By John A. Farrell, Thomas Jefferson Street blog
I am thrilled to see that the inestimable Steve Pearlstein has joined the "Mitch Daniels (Or Someone Like Him!) For President" movement, which had sadly lapsed during my sabbatical, and is in dire need of fuel.
In his column in this morning's Washington Post, Pearlstein raises the fanciful question of what would happen if grown-ups ran the United States Congress, instead of selfish children.
Pearlstein runs through a list of Daniels's accomplishments as a Reagan and Bush adviser and in his current job as the Republican governor of Indiana. And then, perhaps caught up in the spirit of the holiday season, Pearlstein wonders what might occur if this Mitch was leading the Republicans in the U.S. Senate, instead of the other Mitch—Sen. Mitch McConnell of Kentucky.
In the debate over our remarkable but hideously expensive and flawed healthcare system, Daniels might actually act to improve things, writes Pearlstein, instead of chanting "No" at every opportunity, like McConnell and his Republican colleagues.
Imagine how good this historic legislation might be if the Republicans dropped their "Don't cut grandma's Medicare!" pose—and pose it is—and actually contributed to the debate. Imagine how reassured the country would be if a bill with real long-term cost controls passed the Senate with 70 or 75 votes. Imagine how independent voters would respond to a Republican who helped cut the federal deficit while saving them from the threat of losing their homes and life savings to catastrophic illness.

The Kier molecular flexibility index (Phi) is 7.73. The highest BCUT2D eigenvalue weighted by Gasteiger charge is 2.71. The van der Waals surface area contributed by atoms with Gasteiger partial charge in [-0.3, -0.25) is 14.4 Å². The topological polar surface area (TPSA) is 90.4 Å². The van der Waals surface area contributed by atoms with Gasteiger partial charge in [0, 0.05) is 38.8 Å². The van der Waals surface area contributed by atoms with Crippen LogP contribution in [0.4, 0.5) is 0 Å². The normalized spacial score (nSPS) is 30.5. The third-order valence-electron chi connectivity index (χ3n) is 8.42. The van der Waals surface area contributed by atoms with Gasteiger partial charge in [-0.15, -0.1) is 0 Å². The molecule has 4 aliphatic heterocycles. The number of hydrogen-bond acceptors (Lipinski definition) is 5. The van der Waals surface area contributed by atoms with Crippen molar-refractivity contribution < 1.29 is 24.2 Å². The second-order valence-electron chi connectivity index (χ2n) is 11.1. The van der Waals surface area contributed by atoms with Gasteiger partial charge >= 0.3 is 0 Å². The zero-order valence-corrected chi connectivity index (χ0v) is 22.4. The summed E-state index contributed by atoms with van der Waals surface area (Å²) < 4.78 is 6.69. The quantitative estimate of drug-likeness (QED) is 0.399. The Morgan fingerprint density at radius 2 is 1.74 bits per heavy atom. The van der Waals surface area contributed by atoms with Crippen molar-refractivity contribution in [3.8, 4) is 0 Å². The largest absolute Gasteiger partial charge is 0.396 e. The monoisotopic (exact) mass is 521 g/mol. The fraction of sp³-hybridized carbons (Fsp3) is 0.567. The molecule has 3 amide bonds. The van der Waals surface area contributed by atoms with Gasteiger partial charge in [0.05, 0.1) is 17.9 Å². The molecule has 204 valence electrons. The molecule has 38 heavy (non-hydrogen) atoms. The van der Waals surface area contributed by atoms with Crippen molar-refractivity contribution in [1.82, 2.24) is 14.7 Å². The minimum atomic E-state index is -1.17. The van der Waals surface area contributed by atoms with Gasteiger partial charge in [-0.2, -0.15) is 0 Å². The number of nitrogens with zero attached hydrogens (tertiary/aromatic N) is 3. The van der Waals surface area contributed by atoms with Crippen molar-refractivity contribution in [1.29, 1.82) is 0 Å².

That's not McConnell. "The bad Mitch, as most Americans know by now, is the charming and shameless hypocrite who offers up a steady stream of stale ideology and snarky talking points but almost never a constructive idea. McConnell has decided that the only way for Republicans to win is for President Obama to lose, and he will use lies, threats and all manner of parliamentary subterfuge to obstruct," Pearlstein writes. "The Republican Party, along with the country, is likely to come out the losers as a result."
"The good Mitch"—Daniels—"is a principled but practical conservative who respects the intelligence of voters and would rather get something done than score political points," says the columnist.
Well, governors have to get things done, because that is what we pay them to do. And there used to be members of Congress who reached across the aisle to get things done for their fellow citizens—they even named buildings after them.
Not so much anymore.